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  1. #1
    Hi Guys

    I am using NPN Proximity switches from here and a 5v BOB from Zapp Automation . I fitted a 2.4k ohm resistor between the black signal wire and the blue (-ve line) and connected up to a 24v dc power supply. When the switch is open, the voltage between the signal wire and the blue line is 4.5v ok I think for the input to the BOB. When the switch is closed, it drops to 0.7v - measured using a DMM and the LED on the back lights up. I connect the black wire to pin 10 of the BOB and the blue wire to the GND. When I activate the switch, the LED does'nt light and nothing is detected via the diagnostic screen of MACH3. And yes the port & pins is set for the Home to pin 10.
    The 24v power supply buzzes and the indicator LED on it goes out. What have I done wrong?

    Thanks
    MikeClick image for larger version. 

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    Last edited by MikeyC38; 12-10-2016 at 09:52 PM.

  2. #2
    Connect one end of the resistor to +24V, not to PSU -ve. What you then have is the BOB input driven from the 24V with the resistor lowering the voltage to the BOB to a nominal 5V. When the proximity switch operates, it shorts out the BOB input to ground. Should be OK although it's not quite a conventional way to wire things, and it might not work reliably as it depends on the proximity switch bringing the BOB input voltage close enough to ground to trip the BOB input. You will have to figure out whether you then want active high or active low configured in Mach3 to do want you want - probably active low.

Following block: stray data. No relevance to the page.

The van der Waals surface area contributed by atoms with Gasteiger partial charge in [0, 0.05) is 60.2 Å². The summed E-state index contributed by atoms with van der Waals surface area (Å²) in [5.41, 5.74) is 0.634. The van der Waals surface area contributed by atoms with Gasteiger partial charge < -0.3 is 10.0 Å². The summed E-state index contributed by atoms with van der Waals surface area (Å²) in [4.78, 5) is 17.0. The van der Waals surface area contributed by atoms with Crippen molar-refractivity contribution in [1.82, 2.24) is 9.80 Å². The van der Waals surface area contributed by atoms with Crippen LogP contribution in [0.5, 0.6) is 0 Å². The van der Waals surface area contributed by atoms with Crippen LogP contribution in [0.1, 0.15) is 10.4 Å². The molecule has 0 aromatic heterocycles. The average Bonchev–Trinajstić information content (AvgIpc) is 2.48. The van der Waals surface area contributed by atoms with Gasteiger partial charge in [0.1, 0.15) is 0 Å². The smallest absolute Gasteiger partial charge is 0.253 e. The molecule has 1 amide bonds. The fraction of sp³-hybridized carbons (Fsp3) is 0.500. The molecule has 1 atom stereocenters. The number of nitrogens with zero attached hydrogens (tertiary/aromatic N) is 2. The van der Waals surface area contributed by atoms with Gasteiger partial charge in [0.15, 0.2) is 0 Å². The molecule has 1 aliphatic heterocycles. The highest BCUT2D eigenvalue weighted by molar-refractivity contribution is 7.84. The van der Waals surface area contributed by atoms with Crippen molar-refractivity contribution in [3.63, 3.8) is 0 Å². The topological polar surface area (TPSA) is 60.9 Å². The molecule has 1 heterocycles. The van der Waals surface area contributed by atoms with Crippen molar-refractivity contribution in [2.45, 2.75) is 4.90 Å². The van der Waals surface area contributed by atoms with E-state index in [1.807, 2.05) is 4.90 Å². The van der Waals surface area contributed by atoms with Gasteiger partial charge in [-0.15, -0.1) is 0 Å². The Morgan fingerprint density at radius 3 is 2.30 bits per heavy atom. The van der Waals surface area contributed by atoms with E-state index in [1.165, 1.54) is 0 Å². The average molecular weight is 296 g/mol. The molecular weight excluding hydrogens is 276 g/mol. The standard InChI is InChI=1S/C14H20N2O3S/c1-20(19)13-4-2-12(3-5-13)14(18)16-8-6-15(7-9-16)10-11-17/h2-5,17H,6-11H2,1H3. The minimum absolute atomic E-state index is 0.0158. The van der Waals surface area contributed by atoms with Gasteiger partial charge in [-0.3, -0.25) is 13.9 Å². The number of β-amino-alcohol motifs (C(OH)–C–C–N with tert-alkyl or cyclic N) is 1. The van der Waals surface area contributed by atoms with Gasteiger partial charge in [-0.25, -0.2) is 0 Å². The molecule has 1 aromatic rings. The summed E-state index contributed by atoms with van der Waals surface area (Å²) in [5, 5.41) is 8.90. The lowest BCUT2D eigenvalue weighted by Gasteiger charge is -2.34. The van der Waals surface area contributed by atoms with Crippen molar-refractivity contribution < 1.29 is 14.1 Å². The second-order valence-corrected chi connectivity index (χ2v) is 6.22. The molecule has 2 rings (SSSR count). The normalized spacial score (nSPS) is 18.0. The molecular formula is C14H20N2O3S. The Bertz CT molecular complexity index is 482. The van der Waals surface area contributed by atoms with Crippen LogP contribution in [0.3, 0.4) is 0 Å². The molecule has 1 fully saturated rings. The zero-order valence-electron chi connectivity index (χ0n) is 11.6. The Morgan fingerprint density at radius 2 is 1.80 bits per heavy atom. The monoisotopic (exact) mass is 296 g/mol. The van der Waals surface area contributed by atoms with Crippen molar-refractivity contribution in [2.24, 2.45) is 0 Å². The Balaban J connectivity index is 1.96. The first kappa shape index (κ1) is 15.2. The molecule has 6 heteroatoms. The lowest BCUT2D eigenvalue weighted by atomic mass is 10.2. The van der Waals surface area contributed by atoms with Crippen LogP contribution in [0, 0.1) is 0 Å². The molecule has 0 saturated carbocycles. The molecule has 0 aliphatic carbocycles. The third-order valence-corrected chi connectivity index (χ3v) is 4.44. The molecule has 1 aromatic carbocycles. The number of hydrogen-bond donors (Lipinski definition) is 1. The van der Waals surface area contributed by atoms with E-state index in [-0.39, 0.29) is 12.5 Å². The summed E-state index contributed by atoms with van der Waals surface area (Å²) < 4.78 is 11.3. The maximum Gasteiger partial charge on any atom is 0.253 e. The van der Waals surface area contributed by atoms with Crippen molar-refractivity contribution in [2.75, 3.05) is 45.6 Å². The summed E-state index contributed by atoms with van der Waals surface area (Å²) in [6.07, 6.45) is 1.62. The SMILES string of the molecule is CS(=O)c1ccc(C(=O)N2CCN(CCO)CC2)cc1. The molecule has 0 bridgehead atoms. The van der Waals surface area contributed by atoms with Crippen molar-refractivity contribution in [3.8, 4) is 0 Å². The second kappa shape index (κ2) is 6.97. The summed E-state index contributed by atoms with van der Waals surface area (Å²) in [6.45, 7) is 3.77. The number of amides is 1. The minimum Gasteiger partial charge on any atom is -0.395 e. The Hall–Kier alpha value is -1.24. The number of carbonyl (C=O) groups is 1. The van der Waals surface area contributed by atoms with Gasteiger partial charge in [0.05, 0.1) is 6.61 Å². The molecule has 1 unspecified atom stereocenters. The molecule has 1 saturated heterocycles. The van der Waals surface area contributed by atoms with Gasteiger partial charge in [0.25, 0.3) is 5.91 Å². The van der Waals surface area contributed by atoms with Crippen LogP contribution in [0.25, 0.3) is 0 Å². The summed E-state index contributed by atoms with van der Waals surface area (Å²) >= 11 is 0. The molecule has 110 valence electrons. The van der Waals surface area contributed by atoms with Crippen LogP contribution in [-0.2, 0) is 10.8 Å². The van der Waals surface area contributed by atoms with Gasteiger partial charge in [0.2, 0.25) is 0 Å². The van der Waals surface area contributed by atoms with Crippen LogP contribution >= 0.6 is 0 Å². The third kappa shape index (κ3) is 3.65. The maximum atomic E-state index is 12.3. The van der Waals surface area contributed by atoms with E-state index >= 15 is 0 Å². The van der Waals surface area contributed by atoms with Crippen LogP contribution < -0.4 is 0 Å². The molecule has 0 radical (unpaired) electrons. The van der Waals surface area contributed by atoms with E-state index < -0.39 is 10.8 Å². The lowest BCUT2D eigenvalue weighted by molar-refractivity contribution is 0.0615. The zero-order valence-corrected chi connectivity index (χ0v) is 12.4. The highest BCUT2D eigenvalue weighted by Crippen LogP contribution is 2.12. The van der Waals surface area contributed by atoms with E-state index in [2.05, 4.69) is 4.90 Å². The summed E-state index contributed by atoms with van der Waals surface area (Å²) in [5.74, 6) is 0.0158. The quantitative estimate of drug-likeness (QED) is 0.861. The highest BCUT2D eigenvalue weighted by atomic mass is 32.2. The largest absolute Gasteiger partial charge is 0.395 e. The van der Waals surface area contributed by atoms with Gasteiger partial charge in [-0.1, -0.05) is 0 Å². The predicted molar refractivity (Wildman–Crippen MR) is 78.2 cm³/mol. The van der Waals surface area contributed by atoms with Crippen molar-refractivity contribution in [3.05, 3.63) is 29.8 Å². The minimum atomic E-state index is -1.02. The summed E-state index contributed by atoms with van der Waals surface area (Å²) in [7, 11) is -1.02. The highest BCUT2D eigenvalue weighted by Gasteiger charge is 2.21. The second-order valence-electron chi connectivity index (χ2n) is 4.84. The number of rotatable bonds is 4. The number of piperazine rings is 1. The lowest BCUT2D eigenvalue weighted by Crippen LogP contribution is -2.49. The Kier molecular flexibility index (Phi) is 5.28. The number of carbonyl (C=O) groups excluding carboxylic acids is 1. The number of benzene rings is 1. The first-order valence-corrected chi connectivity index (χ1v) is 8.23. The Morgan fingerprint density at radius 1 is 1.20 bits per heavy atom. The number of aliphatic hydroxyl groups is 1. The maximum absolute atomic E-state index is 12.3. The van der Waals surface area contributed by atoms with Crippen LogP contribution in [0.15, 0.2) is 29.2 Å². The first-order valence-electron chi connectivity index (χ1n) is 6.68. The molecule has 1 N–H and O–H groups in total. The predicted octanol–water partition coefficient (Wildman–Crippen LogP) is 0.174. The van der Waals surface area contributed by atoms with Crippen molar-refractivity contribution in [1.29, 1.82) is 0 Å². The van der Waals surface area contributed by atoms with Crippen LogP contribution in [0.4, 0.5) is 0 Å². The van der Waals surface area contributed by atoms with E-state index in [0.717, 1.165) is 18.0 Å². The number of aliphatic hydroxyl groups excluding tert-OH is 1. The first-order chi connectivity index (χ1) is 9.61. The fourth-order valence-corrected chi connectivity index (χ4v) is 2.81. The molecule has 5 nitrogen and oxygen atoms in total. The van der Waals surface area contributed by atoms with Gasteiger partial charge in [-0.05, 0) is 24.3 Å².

Unfortunately the ZP5A manual is very vague on the details of the input connections. I don't remember now if the limit switch inputs have a common ground or if they are separate. I used to use one of these BOBs myself but that machine didn't use any limit switches so I never had to sort this one out. Can you check with a meter if the limit switch input ground connections are all connected together? It's possible that they are not, and in that case there is a better way to wire the switches. Take +24 via the resistor to the BOB input. Then connect the BOB input ground to the black wire on the prox switch. Brown and blue wires stay as they are on your diagram. This would probably need active high in Mach3 and from an electrical point of view is the "right" way to do it. However, it does depend on the limit switch grounds being electrically isolated from each other.
    Last edited by Neale; 12-10-2016 at 10:48 PM.

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  4. #3
    Some of these switches have a 10K inside and limit the current to a few mA I have used these on 5V inputs without any other R's without problems
    ..Clive

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  6. #4
    Quote Originally Posted by Neale View Post
    Connect one end of the resistor to +24V, not to PSU -ve. What you then have is the BOB input driven from the 24V with the resistor lowering the voltage to the BOB to a nominal 5V. When the proximity switch operates, it shorts out the BOB input to ground. Should be OK although it's not quite a conventional way to wire things, and it might not work reliably as it depends on the proximity switch bringing the BOB input voltage close enough to ground to trip the BOB input. You will have to figure out whether you then want active high or active low configured in Mach3 to do want you want - probably active low.

    Unfortunately the ZP5A manual is very vague on the details of the input connections. I don't remember now if the limit switch inputs have a common ground or if they are separate. I used to use one of these BOBs myself but that machine didn't use any limit switches so I never had to sort this one out. Can you check with a meter if the limit switch input ground connections are all connected together? It's possible that they are not, and in that case there is a better way to wire the switches. Take +24 via the resistor to the BOB input. Then connect the BOB input ground to the black wire on the prox switch. Brown and blue wires stay as they are on your diagram. This would probably need active high in Mach3 and from an electrical point of view is the "right" way to do it. However, it does depend on the limit switch grounds being electrically isolated from each other.